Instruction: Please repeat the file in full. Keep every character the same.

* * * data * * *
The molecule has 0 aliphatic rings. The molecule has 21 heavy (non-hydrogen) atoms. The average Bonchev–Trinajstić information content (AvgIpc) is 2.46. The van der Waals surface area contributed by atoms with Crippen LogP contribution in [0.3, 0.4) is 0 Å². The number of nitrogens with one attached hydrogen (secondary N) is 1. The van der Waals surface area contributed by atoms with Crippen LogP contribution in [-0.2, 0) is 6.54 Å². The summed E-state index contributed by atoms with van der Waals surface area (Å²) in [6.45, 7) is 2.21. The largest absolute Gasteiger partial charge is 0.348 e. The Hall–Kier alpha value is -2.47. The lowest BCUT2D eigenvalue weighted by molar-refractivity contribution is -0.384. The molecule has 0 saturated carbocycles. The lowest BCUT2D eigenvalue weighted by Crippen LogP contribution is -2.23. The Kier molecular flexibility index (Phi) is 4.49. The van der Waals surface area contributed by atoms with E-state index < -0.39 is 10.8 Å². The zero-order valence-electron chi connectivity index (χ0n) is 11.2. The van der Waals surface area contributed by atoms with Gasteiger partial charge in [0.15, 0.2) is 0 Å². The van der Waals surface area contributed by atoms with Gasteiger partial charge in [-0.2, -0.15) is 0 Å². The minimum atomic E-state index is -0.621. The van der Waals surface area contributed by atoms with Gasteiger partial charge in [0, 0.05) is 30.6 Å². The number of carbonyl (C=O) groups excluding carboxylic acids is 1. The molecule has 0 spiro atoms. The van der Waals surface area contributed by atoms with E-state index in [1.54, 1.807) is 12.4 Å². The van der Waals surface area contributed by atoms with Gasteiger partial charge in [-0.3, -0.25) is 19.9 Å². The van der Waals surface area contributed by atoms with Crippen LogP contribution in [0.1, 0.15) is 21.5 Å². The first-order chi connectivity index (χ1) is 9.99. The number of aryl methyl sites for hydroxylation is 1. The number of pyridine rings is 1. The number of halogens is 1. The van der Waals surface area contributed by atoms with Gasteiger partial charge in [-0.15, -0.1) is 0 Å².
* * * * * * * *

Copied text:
The molecule has 0 aliphatic rings. The molecule has 21 heavy (non-hydrogen) atoms. The average Bonchev–Trinajstić information content (AvgIpc) is 2.46. The van der Waals surface area contributed by atoms with Crippen LogP contribution in [0.3, 0.4) is 0 Å². The number of nitrogens with one attached hydrogen (secondary N) is 1. The van der Waals surface area contributed by atoms with Crippen LogP contribution in [-0.2, 0) is 6.54 Å². The summed E-state index contributed by atoms with van der Waals surface area (Å²) in [6.45, 7) is 2.21. The largest absolute Gasteiger partial charge is 0.348 e. The Hall–Kier alpha value is -2.47. The lowest BCUT2D eigenvalue weighted by molar-refractivity contribution is -0.384. The molecule has 0 saturated carbocycles. The lowest BCUT2D eigenvalue weighted by Crippen LogP contribution is -2.23. The Kier molecular flexibility index (Phi) is 4.49. The van der Waals surface area contributed by atoms with E-state index < -0.39 is 10.8 Å². The zero-order valence-electron chi connectivity index (χ0n) is 11.2. The van der Waals surface area contributed by atoms with Gasteiger partial charge in [0.15, 0.2) is 0 Å². The van der Waals surface area contributed by atoms with Gasteiger partial charge in [-0.2, -0.15) is 0 Å². The minimum atomic E-state index is -0.621. The van der Waals surface area contributed by atoms with Gasteiger partial charge in [0, 0.05) is 30.6 Å². The number of carbonyl (C=O) groups excluding carboxylic acids is 1. The molecule has 0 spiro atoms. The van der Waals surface area contributed by atoms with E-state index in [1.54, 1.807) is 12.4 Å². The van der Waals surface area contributed by atoms with Gasteiger partial charge in [-0.3, -0.25) is 19.9 Å². The van der Waals surface area contributed by atoms with Crippen LogP contribution in [0.1, 0.15) is 21.5 Å². The first-order chi connectivity index (χ1) is 9.99. The number of aryl methyl sites for hydroxylation is 1. The number of pyridine rings is 1. The number of halogens is 1. The van der Waals surface area contributed by atoms with Gasteiger partial charge in [-0.15, -0.1) is 0 Å².